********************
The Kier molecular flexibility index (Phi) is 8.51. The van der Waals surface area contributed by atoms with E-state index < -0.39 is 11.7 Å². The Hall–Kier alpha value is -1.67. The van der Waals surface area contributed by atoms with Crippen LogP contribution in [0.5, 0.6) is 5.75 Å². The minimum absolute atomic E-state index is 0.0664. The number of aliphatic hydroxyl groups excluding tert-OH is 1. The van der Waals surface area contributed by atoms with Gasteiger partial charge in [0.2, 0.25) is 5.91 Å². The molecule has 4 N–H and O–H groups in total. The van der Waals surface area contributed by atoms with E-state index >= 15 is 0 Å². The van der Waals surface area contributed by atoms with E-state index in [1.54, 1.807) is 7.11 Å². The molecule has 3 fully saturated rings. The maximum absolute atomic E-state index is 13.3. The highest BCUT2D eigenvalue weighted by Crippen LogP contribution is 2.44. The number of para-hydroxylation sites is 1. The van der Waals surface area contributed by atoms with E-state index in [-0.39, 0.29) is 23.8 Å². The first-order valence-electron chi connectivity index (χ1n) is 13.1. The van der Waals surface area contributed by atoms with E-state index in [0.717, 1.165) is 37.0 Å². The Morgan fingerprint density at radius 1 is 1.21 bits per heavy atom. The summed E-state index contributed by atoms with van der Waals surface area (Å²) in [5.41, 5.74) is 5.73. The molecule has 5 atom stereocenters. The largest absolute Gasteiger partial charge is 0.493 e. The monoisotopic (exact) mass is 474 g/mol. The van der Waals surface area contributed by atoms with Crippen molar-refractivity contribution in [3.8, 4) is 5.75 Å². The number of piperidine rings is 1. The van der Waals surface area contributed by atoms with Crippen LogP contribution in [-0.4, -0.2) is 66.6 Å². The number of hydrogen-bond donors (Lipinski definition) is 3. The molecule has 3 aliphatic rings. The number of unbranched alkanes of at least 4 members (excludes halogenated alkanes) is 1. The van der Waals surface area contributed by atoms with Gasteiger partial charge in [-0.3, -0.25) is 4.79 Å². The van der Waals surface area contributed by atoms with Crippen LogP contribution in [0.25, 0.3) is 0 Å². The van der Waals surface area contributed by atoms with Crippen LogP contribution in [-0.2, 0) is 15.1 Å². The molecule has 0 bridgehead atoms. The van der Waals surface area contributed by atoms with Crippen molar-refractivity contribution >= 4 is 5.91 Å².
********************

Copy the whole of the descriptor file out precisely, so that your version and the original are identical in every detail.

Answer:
The Kier molecular flexibility index (Phi) is 8.51. The van der Waals surface area contributed by atoms with E-state index < -0.39 is 11.7 Å². The Hall–Kier alpha value is -1.67. The van der Waals surface area contributed by atoms with Crippen LogP contribution in [0.5, 0.6) is 5.75 Å². The minimum absolute atomic E-state index is 0.0664. The number of aliphatic hydroxyl groups excluding tert-OH is 1. The van der Waals surface area contributed by atoms with Gasteiger partial charge in [0.2, 0.25) is 5.91 Å². The molecule has 4 N–H and O–H groups in total. The van der Waals surface area contributed by atoms with E-state index >= 15 is 0 Å². The van der Waals surface area contributed by atoms with E-state index in [1.54, 1.807) is 7.11 Å². The molecule has 3 fully saturated rings. The maximum absolute atomic E-state index is 13.3. The highest BCUT2D eigenvalue weighted by Crippen LogP contribution is 2.44. The number of para-hydroxylation sites is 1. The van der Waals surface area contributed by atoms with E-state index in [-0.39, 0.29) is 23.8 Å². The first-order valence-electron chi connectivity index (χ1n) is 13.1. The van der Waals surface area contributed by atoms with E-state index in [0.717, 1.165) is 37.0 Å². The Morgan fingerprint density at radius 1 is 1.21 bits per heavy atom. The summed E-state index contributed by atoms with van der Waals surface area (Å²) in [5.41, 5.74) is 5.73. The molecule has 5 atom stereocenters. The largest absolute Gasteiger partial charge is 0.493 e. The monoisotopic (exact) mass is 474 g/mol. The van der Waals surface area contributed by atoms with Crippen molar-refractivity contribution in [3.8, 4) is 5.75 Å². The number of piperidine rings is 1. The van der Waals surface area contributed by atoms with Crippen LogP contribution in [-0.4, -0.2) is 66.6 Å². The number of hydrogen-bond donors (Lipinski definition) is 3. The molecule has 3 aliphatic rings. The number of unbranched alkanes of at least 4 members (excludes halogenated alkanes) is 1. The van der Waals surface area contributed by atoms with Gasteiger partial charge in [-0.3, -0.25) is 4.79 Å². The van der Waals surface area contributed by atoms with Crippen LogP contribution in [0.25, 0.3) is 0 Å². The van der Waals surface area contributed by atoms with Crippen LogP contribution in [-0.2, 0) is 15.1 Å². The molecule has 0 bridgehead atoms. The van der Waals surface area contributed by atoms with Crippen molar-refractivity contribution >= 4 is 5.91 Å².